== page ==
They say there's no accounting for taste, and here to prove it is The Greasy Strangler. A fringe-inhabiting genre provocation destined for a self-selecting audience with strong stomachs, co-writer/director Jim Hosking's feature-length whatsit tests sensibilities, but Hosking forgets that oddity isn't a substitute for quality.
The film offers a chance to see Los Angeles as you've never cared to before via Big Ronnie's Disco Tours, a family business run by middle-aged Brayden (Sky Elobar) and his father Big Ronnie (Michael St. Michaels). We first meet the business partners/roommates in the latter's bedroom, their guts hanging over their underwear as they discuss the merits of grease (or lack thereof: Brayden reports that too much of the ubiquitous substance is unhealthy, which he read in a fitness magazine found on a bus). "You're such a gross-out," the younger of the two says to his oil-obsessed father in a moment of pure audience surrogacy. "I think I might barf." Take it as a sign of things to come, if not an outright warning.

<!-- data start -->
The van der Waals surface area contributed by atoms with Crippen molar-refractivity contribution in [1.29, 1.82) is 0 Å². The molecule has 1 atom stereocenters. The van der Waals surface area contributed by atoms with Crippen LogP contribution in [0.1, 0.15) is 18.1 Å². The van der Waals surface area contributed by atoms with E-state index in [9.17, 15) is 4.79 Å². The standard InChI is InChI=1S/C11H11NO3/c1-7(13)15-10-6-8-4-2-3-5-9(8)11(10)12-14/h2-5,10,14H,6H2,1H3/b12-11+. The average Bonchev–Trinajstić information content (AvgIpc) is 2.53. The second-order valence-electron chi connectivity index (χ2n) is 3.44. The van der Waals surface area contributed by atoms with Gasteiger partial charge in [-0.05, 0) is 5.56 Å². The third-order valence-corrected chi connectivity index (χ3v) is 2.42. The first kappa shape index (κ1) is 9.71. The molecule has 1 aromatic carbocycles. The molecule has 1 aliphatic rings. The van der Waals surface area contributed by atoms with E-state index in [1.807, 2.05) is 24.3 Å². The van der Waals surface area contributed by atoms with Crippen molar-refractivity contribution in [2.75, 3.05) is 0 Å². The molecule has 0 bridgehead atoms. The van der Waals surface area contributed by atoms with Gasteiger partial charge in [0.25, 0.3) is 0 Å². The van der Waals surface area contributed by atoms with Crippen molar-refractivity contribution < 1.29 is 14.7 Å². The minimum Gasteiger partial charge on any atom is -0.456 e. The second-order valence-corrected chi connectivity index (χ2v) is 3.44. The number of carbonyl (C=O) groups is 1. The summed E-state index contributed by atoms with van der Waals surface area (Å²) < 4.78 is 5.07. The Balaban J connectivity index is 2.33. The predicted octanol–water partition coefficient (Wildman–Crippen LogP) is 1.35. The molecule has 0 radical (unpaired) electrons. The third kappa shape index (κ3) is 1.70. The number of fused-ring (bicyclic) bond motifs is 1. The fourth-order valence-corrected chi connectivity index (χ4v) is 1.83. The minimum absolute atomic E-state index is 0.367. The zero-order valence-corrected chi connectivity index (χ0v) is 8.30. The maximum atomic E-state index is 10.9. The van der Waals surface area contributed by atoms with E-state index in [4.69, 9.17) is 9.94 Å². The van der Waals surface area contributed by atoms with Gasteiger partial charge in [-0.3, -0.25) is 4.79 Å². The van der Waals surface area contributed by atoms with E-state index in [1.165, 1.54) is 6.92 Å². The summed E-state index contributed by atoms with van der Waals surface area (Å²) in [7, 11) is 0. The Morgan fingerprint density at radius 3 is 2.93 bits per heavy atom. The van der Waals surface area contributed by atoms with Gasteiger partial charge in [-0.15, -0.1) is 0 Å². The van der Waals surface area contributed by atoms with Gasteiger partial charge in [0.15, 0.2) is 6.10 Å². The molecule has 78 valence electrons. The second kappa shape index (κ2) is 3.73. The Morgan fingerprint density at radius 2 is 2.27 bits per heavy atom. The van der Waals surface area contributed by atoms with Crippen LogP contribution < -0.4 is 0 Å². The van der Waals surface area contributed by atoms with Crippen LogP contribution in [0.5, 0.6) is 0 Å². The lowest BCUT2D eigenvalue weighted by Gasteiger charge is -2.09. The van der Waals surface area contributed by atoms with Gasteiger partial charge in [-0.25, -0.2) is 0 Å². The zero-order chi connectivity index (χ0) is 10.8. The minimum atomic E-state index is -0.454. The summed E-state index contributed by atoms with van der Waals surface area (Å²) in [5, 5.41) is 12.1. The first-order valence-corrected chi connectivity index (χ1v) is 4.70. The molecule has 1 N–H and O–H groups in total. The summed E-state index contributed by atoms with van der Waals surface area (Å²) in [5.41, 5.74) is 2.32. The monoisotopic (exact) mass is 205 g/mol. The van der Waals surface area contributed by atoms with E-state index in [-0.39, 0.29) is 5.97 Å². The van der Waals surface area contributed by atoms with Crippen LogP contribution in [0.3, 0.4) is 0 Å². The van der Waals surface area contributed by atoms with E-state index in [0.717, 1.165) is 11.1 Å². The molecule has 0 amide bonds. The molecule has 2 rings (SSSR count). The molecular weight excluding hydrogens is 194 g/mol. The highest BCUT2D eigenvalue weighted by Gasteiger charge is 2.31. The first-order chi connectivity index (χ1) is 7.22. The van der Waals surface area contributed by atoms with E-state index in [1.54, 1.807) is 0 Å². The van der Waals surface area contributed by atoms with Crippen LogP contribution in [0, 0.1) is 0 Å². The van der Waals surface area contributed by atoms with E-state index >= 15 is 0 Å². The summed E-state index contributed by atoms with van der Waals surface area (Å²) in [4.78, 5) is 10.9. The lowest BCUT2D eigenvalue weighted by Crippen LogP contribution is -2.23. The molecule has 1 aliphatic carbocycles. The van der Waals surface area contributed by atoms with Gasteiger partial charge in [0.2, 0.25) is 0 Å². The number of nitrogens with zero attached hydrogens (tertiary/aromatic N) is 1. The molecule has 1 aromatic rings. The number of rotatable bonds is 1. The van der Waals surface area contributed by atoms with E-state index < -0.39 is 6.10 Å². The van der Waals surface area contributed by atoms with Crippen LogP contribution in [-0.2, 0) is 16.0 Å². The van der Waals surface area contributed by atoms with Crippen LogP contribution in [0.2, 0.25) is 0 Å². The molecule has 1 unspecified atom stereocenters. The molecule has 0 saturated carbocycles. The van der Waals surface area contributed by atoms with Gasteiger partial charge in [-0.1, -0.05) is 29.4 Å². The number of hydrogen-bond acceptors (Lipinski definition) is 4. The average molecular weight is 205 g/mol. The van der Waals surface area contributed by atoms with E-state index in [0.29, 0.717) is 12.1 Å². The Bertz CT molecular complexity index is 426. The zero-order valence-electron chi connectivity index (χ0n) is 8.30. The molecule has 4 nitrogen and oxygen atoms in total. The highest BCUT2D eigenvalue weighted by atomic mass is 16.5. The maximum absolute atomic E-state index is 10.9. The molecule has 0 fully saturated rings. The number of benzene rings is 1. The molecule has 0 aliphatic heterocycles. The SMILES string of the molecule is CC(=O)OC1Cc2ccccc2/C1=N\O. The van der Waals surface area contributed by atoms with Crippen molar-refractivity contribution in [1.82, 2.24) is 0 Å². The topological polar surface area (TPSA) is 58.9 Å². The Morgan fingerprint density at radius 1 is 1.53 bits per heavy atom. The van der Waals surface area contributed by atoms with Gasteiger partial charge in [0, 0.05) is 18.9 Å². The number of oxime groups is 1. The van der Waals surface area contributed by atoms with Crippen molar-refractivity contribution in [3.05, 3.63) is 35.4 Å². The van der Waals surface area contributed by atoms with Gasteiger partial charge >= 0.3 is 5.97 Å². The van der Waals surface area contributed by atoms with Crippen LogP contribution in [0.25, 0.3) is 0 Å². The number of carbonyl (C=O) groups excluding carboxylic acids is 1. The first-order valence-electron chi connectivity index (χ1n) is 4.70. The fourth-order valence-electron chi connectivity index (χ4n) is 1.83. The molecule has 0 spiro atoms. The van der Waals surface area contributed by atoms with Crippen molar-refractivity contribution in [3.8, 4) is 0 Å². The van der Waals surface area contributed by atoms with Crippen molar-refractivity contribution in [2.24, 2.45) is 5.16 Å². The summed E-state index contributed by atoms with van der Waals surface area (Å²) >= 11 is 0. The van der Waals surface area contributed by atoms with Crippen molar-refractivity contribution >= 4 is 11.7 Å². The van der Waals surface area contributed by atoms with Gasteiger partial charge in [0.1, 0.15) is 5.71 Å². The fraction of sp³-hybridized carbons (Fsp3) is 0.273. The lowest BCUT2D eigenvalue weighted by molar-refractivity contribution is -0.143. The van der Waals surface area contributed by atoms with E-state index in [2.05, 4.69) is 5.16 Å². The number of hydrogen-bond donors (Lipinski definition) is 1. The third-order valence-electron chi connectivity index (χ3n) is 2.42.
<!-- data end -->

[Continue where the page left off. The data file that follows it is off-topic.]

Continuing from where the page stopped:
The title alludes to Big Ronnie's nighttime activities: covering himself in mounds of buttery grease, ending some poor soul's life with his bare hands and cleansing himself by walking through a drive-through car wash. In between, father and son fight over the affections of a woman many years their junior (Elizabeth De Razzo) whom they first met during one of their tours. Rinse, repeat, and on The Greasy Strangler goes for 90 minutes of increasingly diminishing returns.